An Exciting Week
This was an exciting week for interpreting the features of the distillery. We uncovered some answers, as well as posed new questions. At the southern end of the excavation, Jen, Dan, Mandy, and Lacey finished excavating the second unit of the millrace outflow, then drew profiles of the feature where it continued into the adjoining units. Artifacts found in the outflow feature included construction debris (mortar, brick, schist, sandstone, etc.) and domestic artifacts, possibly eroded from or associated with the miller's cottage up the hill, including a button similar to those found at the northern end of the building. Recently, iron pieces including bolts and straps have been unearthed, which may give a clue to the distillery's architectural hardware or the production of the nearby--but not as yet located--cooperage's barrel fittings. Jen and her team will excavate the next unit to the west, hoping to find similar deposits as in the other two. There are more interesting and slightly mysterious features in this unit as well: two postholes that still contain fragments of their wooden posts and a linear sandstone feature. The postholes are not the large, square ones characteristic of so many colonial American archaeological sites; rather they are small and slightly round. This is possibly because they functioned as fence posts, as opposed to structural posts supporting a building. The fact that they still contain so much wood from their decayed posts seems to suggest either very good preservation conditions, or a relatively recent date. They were first uncovered beneath the same layer that revealed the millrace outflow and other eighteenth-century features suggesting that these may be from the same time period.
Mandy and Scott have been cleaning another unidentified feature: an isolated area of brick and rubble at the western part of the building. Containing brick, sandstone, and mortar, it appears similar to the burned areas thought to be furnaces, but the soil here is not burned. The red coloring is from a high concentration of brick fragments, rather than from high heat. The fact that the surrounding soil does not appear heat-altered does not discount the furnace interpretation.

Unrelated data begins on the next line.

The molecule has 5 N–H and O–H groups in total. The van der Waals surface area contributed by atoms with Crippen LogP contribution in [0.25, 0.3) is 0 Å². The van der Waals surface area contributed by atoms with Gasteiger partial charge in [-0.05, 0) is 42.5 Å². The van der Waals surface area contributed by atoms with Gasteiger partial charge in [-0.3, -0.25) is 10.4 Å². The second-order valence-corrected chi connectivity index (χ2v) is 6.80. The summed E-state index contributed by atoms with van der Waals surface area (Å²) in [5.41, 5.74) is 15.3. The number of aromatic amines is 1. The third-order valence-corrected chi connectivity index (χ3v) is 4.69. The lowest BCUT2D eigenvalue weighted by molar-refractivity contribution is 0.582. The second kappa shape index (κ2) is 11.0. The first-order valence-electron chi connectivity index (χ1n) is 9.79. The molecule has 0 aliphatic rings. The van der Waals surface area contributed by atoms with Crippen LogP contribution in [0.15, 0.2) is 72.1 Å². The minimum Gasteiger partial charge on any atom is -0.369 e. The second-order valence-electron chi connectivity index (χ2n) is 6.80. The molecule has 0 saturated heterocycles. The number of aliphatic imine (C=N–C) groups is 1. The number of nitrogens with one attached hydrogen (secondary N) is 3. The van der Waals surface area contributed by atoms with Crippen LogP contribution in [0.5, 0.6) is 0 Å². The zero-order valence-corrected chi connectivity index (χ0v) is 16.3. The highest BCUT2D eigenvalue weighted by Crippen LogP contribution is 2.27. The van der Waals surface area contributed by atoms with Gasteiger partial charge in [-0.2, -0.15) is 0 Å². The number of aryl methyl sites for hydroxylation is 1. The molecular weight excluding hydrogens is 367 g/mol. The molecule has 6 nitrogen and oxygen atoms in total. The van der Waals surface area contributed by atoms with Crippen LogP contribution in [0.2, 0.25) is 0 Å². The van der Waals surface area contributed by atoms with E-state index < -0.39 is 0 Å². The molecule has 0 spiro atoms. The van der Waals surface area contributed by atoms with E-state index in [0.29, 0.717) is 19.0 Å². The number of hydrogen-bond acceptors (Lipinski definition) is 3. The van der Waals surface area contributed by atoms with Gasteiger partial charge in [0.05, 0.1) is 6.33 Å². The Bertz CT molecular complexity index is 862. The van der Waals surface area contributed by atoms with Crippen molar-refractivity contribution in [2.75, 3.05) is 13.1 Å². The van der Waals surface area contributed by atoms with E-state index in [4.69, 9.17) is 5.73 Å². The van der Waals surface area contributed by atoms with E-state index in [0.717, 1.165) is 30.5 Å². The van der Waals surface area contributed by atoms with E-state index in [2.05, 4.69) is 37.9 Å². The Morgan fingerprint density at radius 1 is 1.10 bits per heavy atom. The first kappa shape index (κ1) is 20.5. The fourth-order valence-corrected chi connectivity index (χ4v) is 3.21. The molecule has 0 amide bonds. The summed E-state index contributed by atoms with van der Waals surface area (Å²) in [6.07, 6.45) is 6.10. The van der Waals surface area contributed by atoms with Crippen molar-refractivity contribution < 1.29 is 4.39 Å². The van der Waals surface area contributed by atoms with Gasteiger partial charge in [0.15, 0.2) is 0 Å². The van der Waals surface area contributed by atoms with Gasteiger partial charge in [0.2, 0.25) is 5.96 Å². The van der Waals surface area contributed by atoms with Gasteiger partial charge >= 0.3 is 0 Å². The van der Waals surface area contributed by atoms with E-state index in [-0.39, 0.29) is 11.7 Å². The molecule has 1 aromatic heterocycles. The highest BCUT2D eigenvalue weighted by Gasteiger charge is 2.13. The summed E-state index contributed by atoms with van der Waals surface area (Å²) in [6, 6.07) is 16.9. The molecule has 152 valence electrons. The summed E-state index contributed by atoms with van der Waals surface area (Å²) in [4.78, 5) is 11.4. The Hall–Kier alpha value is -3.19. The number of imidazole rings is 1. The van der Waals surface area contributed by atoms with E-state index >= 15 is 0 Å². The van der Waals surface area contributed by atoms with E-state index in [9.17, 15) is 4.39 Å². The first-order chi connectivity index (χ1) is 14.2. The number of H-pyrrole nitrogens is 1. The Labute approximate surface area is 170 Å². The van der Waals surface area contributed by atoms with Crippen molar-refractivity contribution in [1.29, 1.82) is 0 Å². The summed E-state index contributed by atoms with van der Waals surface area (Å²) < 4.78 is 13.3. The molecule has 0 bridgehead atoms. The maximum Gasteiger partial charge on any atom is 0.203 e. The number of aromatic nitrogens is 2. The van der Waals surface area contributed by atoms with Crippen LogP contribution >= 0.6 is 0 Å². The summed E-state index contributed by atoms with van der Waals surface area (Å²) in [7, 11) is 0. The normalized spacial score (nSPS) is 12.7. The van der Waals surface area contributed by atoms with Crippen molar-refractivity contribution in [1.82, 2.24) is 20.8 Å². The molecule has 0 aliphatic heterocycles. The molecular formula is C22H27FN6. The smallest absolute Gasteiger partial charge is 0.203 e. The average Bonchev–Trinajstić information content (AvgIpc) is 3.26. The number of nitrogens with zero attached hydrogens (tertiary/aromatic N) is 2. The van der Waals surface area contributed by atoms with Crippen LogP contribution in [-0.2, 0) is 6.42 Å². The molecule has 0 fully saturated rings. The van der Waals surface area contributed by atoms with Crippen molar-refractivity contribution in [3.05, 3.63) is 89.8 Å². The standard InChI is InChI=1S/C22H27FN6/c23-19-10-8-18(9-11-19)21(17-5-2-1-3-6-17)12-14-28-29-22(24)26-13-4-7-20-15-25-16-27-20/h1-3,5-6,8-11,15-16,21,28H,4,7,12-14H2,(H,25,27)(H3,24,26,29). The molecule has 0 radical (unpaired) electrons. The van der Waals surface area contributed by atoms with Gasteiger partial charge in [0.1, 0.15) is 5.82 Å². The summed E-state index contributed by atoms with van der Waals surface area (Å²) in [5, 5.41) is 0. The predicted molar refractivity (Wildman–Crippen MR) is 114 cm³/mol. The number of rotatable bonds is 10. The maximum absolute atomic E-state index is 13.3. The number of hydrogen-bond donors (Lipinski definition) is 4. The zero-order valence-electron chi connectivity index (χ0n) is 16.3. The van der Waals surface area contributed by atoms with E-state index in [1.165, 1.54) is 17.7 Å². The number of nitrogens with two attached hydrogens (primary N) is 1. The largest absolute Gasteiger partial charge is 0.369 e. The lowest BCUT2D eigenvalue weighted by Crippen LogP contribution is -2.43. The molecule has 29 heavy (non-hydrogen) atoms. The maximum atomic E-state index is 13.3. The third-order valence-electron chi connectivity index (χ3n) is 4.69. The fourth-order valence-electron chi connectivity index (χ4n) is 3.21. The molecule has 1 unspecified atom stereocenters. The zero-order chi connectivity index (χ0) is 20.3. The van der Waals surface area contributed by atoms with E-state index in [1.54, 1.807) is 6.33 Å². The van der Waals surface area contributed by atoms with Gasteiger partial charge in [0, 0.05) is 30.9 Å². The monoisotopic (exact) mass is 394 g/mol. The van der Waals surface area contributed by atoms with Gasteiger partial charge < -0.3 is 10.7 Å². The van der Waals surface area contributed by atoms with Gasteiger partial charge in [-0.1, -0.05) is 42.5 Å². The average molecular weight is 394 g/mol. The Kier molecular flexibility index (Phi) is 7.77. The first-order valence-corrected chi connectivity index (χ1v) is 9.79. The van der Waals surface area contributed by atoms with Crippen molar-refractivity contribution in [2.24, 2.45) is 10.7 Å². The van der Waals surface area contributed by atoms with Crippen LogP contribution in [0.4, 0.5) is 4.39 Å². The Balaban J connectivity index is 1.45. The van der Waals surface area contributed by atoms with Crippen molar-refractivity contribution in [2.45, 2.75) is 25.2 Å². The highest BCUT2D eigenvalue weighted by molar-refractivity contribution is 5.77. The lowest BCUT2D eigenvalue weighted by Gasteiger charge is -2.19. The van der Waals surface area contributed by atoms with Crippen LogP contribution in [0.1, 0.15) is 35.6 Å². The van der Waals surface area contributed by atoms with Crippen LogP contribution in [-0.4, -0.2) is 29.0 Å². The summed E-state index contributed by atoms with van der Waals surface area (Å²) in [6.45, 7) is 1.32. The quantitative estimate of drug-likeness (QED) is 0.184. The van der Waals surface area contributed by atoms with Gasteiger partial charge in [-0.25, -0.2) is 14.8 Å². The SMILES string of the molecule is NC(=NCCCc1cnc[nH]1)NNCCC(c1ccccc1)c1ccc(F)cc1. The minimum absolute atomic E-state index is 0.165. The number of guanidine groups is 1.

|A copper button and two other flat copper
alloy artifacts found in the fill|
At the northern end of the site, Laura, Lyndsay, and Megan have been continuing in the units once thought to represent a filled-in cellar feature. While removing a robber's trench filled with rubble where they think there once was a foundation, they also revealed that their hoped-for cellar fill was only a rubble layer a few inches deep and rested on subsoil. What is perhaps more interesting, is that underneath the fill, which consisted largely of charcoal and sandstone, they have found a fairly flat surface of schist pieces, possibly representing the exposed surface when the building was built. In the fill, artifacts such as construction stone, ceramics, glass, and nails were found as well as some small interesting metal objects. The relationship between the northern extant foundation and this extension that could be a floor is as yet undetermined. Some very thin layers where excavated overlying the schist layer that could possibly represent a living surface. This hypothesis will be explored as the adjacent units are excavated.
The western robber's trench is nearly excavated. At the eastern extent of the foundation, more robbers' trench fill was removed. Artifacts from this fill include bone, brick, nails, construction debris and ceramic.
|Leigh cleans back a profile of the robber's trench at the western edge of the building.|
What do you think? Add your comments on the bulletin board!